If you’re concerned about heart disease, or if you’re seeking ways to reduce the impact of future heart problems, altering your diet might be beneficial. Drinking and eating wisely, as well as exercising regularly and taking supplements, are all things that can help lower your risk of heart disease.
Cheese, like other foods, might result in a variety of illnesses if eaten excessively. Cream cheese is the worst kind of cheese for your heart, according to Lauren Manaker, MS, a certified dietitian on our medical expert board.
Cheese, according to Dr. Manaker, can be part of a heart-healthy diet as long as appropriate portion sizes are maintained and it is eaten in conjunction with an overall balanced and nutritious eating plan. “Cream cheese may be the worst cheese for your heart,” she adds.
Ms. Manaker adds that cream cheese is high in saturated fat and contains very few micronutrients.
Cream cheese has an 87 percent fat content in every 2 tablespoons. Its total fat is 10 grams, accounting for 15% of your daily value. Meanwhile, 5.9 percent of it is saturated fat (30% of your daily value).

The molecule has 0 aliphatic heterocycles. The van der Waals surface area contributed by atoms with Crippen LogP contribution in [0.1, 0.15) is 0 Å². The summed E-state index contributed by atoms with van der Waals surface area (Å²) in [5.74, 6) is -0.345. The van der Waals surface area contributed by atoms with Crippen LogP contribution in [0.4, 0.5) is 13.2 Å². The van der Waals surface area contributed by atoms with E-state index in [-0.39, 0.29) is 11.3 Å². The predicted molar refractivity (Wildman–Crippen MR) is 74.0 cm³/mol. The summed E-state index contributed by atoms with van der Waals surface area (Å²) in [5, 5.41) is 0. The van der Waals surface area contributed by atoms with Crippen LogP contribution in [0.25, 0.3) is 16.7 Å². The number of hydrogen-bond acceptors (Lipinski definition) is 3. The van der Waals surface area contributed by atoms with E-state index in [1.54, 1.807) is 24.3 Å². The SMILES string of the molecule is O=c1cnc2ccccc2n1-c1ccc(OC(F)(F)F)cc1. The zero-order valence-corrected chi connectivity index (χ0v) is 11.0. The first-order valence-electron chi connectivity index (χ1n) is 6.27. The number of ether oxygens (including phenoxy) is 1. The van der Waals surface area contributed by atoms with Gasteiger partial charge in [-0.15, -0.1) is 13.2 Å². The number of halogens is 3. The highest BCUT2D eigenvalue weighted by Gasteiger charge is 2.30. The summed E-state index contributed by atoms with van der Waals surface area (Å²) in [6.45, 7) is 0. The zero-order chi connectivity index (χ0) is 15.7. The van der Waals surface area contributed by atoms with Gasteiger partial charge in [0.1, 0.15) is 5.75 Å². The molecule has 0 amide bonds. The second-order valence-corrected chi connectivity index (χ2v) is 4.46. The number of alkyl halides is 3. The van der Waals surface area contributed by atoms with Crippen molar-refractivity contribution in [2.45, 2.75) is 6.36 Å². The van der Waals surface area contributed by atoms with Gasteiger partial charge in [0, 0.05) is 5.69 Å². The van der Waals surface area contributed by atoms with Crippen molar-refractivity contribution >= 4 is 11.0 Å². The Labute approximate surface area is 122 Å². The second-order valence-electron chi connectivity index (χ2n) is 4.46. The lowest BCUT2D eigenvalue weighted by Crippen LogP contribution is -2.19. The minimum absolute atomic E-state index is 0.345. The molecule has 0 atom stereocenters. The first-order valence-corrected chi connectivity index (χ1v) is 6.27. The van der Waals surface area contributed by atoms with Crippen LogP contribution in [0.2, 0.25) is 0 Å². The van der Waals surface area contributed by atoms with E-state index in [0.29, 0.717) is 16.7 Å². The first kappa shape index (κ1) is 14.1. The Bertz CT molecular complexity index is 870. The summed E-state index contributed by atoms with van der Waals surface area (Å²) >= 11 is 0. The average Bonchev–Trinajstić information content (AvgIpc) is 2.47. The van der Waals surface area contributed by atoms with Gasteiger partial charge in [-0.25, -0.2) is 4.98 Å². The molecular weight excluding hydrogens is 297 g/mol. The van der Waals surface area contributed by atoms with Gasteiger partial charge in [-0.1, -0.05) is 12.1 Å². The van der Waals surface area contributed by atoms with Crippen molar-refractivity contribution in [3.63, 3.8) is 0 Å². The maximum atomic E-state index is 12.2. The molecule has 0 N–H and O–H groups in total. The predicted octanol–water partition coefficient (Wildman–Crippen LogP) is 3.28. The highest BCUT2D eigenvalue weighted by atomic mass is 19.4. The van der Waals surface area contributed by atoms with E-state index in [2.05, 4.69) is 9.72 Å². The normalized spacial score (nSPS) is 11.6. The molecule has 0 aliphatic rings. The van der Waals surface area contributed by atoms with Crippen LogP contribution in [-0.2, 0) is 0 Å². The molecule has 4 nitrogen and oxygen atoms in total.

A single slice of cream cheese has 29 milligrams of cholesterol. If you have heart disease, you should limit your cholesterol intake to 300 milligrams each day. Although 2 tablespoons of cream cheese may not seem like much, keep in mind how it adds up over time.
Cream cheese, on the other hand, comes with a number of disadvantages. Cream cheese is often eaten along with meals that aren’t particularly heart-healthy.
“When we look at dietary patterns and don’t consume one thing in isolation, it’s critical to consider the broad picture of what cream cheese consumption implies in terms of diet and lifestyle,” Manaker adds. “On occasion, cream cheese is acceptable; however, major quantities of this food will not be the healthiest option.”
If you’re searching for cream cheese to spread on your morning bagel or make delicious buffalo dip, consider using low-fat versions.